Dogs feel pain in many different ways, like us humans, but unlike us they rarely complain about it. This could be due to a survival instinct where they don’t want to be seen as weak or else they’ll get attacked… or it could just be because they just get on with the pain because they know no different.
Now add the “rescue” aspect to the mix…
…a dog who may have been neglected in her earlier years in a barn somewhere, developing strong survival behaviour amongst her brothers and sisters in order to get food, where a fight broke out and left the puppy with a soft tissue injury that healed on the outside but left scars on the inside.
…a dog who may have been neglected later in life and given cheap food (if any) with low nutritional value, leaving the dog to develop bone or gut defects or a lack of exercise may have resulted in low muscle mass with weight gain that then put extra strain on the joints. Dehydration can also cause long lasting myofascial pain as it tightens around the muscle causing the nociceptors to fire constantly and produce chronic pain.
…and then there’s the obvious abuse cases. A stray boot to the ribs when angry, a punch to the face when he/she has defecated in the house after being left so long all day, or kids left alone in a house slowly torturing their dog and then the dog gets the blame when they have had enough of the pain and retaliate. Off to the rescue centre with the dog then (if they are lucky)!
Working at Cheshire Dogs Home in the past, i can see how much these rescue centres care about the dogs that come through their doors but often they have no full history of their past ordeal and pain signals get missed because the dog has learnt to hide their pain from the outsde world.
The rescue homes do their best to rehome the dog with a loving family but then she just sits on her bed or couch all day but “seems” happy enough when out and about. This is common in a dog with chronic pain because excitement chemicals override their pain signals and they can play with friends or run in a field or even get attention from their favourite aunty who brings them treats.
This happened with an old client of mine, Missy, who’s mum heard me speak at a networking event and got me in to check her over after they had adopted her the year before. The first session i eased the soft tissue and carried out a thorough muscular health check, both before and during the massage. I identified myofascial adhesions preventing the shoulder to move as freely as it should so at the second session i released the shoulder using our dog-specific Lenton Method techniques and i was delighted to be told afterwards that “Missy has started not only going for a run when we walk her, but also jumping up at us when we come in and running in the house – these were all things she never did before”. I was truly delighted to help Missy live a happier life with her new family.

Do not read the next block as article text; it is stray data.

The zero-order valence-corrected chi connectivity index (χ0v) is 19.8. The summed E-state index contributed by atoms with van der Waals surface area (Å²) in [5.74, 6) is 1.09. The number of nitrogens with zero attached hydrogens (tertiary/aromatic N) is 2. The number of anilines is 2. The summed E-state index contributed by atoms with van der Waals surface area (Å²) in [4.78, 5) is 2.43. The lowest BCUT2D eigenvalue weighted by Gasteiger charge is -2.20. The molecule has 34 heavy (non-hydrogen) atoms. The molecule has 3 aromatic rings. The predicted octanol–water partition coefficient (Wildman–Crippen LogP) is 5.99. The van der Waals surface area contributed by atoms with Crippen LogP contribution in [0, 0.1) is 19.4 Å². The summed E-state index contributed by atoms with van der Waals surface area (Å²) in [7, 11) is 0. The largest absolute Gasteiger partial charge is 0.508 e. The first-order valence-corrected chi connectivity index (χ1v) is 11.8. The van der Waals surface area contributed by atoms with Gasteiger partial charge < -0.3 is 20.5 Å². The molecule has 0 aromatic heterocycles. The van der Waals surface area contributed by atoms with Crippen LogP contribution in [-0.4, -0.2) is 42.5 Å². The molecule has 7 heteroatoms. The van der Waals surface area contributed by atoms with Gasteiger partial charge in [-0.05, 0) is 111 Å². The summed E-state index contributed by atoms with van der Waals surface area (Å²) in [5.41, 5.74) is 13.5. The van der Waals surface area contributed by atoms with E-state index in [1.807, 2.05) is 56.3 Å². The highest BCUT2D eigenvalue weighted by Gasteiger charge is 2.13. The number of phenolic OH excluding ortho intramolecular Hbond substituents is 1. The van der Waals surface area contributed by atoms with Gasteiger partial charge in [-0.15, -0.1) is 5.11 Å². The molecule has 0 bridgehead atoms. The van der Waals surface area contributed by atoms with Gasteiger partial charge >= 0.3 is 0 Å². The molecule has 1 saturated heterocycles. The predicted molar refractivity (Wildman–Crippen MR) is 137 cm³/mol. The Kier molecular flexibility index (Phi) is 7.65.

It’s when your rescue dog is quiet that you can best identify any pain signals…
- are they taking a while to get up from a lying position because they have aches in a group of muscles that need to be stretched first?
- do they hesitate to jump in/out of cars or on/off the sofa because they know it may twinge but they do it anyway?
- does your male dog not lift ther leg when they urinate or does your female dog hold a leg off the ground indicating pain in the rear leg muscles?
- can you hear their claws clicking on the door frame when they go outside, indicating they may be struggling to lift their leg high enough to clear the step?
- Are they slowing on walks or wanting to sit / lie down when you stop to talk to a friend?
- Even anxiety or aggressive behaviour can be an indication of chronic pain as every noise could be a reminder of what they went through in their past lives.
This is not an exhaustive list of issues that may indicate your dog would benefit from getting their muscles checked out by a Canine Massage Guild therapist but it’s a start. I have had the pleasure of meeting many rescue dogs who are living happy lives but a muscular health check at shows revealed a strain to a particular muscle that was then causing other muscles to overcompensate, causing pain elsewhere and fake fatigue. And i am grateful that the dogs and their owners trusted me enough to book the recommended 3 sessions to help their dog with canine massage and many now come regularly for routine maintenance massages to ensure they have optimum health.
So please spread the word about canine massage if you know someone who recently rescued a dog. I can carry out a muscular health check to ensure they aren’t hiding a strained muscle or myofascial pain underneath that tail that is grateful to you for giving them a whole new lease of life and a loving home.
Or just get in touch for a chat… I may work with Dogs but i don’t bite x